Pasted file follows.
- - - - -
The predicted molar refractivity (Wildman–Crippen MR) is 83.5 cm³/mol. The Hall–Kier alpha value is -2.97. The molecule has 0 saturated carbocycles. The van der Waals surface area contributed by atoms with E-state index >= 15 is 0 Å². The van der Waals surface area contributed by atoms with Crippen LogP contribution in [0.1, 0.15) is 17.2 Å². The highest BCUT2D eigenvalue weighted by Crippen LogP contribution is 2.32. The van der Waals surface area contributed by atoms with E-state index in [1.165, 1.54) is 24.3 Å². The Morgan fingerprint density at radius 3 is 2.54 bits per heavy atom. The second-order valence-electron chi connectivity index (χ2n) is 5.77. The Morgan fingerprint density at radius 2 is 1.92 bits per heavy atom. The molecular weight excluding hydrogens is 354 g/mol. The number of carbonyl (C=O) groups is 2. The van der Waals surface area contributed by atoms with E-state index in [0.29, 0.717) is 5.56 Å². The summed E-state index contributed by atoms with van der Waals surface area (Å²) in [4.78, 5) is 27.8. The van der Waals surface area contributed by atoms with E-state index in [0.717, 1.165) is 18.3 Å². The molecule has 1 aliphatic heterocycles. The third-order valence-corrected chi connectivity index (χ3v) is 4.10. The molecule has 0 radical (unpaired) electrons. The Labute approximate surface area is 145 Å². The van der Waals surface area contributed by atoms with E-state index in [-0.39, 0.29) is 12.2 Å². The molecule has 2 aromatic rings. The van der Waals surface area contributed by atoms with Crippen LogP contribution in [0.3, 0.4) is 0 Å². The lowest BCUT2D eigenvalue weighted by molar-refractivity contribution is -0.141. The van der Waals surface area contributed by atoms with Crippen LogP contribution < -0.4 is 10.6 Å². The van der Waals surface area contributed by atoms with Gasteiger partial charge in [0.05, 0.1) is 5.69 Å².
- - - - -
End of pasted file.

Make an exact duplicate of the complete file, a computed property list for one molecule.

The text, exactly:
The predicted molar refractivity (Wildman–Crippen MR) is 83.5 cm³/mol. The Hall–Kier alpha value is -2.97. The molecule has 0 saturated carbocycles. The van der Waals surface area contributed by atoms with E-state index >= 15 is 0 Å². The van der Waals surface area contributed by atoms with Crippen LogP contribution in [0.1, 0.15) is 17.2 Å². The highest BCUT2D eigenvalue weighted by Crippen LogP contribution is 2.32. The van der Waals surface area contributed by atoms with E-state index in [1.165, 1.54) is 24.3 Å². The Morgan fingerprint density at radius 3 is 2.54 bits per heavy atom. The second-order valence-electron chi connectivity index (χ2n) is 5.77. The Morgan fingerprint density at radius 2 is 1.92 bits per heavy atom. The molecular weight excluding hydrogens is 354 g/mol. The number of carbonyl (C=O) groups is 2. The van der Waals surface area contributed by atoms with E-state index in [0.29, 0.717) is 5.56 Å². The summed E-state index contributed by atoms with van der Waals surface area (Å²) in [4.78, 5) is 27.8. The van der Waals surface area contributed by atoms with E-state index in [0.717, 1.165) is 18.3 Å². The molecule has 1 aliphatic heterocycles. The third-order valence-corrected chi connectivity index (χ3v) is 4.10. The molecule has 0 radical (unpaired) electrons. The Labute approximate surface area is 145 Å². The van der Waals surface area contributed by atoms with E-state index in [-0.39, 0.29) is 12.2 Å². The molecule has 2 aromatic rings. The van der Waals surface area contributed by atoms with Crippen LogP contribution in [0.3, 0.4) is 0 Å². The lowest BCUT2D eigenvalue weighted by molar-refractivity contribution is -0.141. The van der Waals surface area contributed by atoms with Crippen LogP contribution < -0.4 is 10.6 Å². The van der Waals surface area contributed by atoms with Gasteiger partial charge in [0.05, 0.1) is 5.69 Å².